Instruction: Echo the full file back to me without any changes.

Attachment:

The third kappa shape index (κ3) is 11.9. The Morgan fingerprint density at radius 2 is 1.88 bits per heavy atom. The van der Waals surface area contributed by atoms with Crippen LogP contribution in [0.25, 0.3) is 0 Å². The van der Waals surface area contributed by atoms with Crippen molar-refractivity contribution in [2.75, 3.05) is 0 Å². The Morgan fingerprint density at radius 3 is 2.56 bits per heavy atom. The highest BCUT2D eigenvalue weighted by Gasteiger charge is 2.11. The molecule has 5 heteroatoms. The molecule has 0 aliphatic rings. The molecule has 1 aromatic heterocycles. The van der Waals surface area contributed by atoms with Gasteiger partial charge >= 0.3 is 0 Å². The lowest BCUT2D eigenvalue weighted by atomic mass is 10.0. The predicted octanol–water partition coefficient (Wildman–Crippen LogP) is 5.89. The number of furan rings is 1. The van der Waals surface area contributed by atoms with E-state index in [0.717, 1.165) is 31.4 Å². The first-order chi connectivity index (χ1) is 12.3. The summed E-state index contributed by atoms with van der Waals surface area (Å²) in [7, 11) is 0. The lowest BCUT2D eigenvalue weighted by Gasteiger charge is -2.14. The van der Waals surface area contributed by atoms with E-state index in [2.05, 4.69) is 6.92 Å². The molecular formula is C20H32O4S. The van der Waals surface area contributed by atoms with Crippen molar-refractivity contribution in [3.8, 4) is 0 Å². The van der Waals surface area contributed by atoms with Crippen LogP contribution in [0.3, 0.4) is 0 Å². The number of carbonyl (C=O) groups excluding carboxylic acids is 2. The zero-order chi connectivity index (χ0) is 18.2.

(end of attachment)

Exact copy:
The third kappa shape index (κ3) is 11.9. The Morgan fingerprint density at radius 2 is 1.88 bits per heavy atom. The van der Waals surface area contributed by atoms with Crippen LogP contribution in [0.25, 0.3) is 0 Å². The van der Waals surface area contributed by atoms with Crippen molar-refractivity contribution in [2.75, 3.05) is 0 Å². The Morgan fingerprint density at radius 3 is 2.56 bits per heavy atom. The highest BCUT2D eigenvalue weighted by Gasteiger charge is 2.11. The molecule has 5 heteroatoms. The molecule has 0 aliphatic rings. The molecule has 1 aromatic heterocycles. The van der Waals surface area contributed by atoms with Gasteiger partial charge >= 0.3 is 0 Å². The lowest BCUT2D eigenvalue weighted by atomic mass is 10.0. The predicted octanol–water partition coefficient (Wildman–Crippen LogP) is 5.89. The number of furan rings is 1. The van der Waals surface area contributed by atoms with E-state index in [0.717, 1.165) is 31.4 Å². The first-order chi connectivity index (χ1) is 12.3. The summed E-state index contributed by atoms with van der Waals surface area (Å²) in [7, 11) is 0. The lowest BCUT2D eigenvalue weighted by Gasteiger charge is -2.14. The van der Waals surface area contributed by atoms with E-state index in [2.05, 4.69) is 6.92 Å². The molecular formula is C20H32O4S. The van der Waals surface area contributed by atoms with Crippen molar-refractivity contribution in [3.8, 4) is 0 Å². The van der Waals surface area contributed by atoms with Crippen LogP contribution in [0.3, 0.4) is 0 Å². The number of carbonyl (C=O) groups excluding carboxylic acids is 2. The zero-order chi connectivity index (χ0) is 18.2.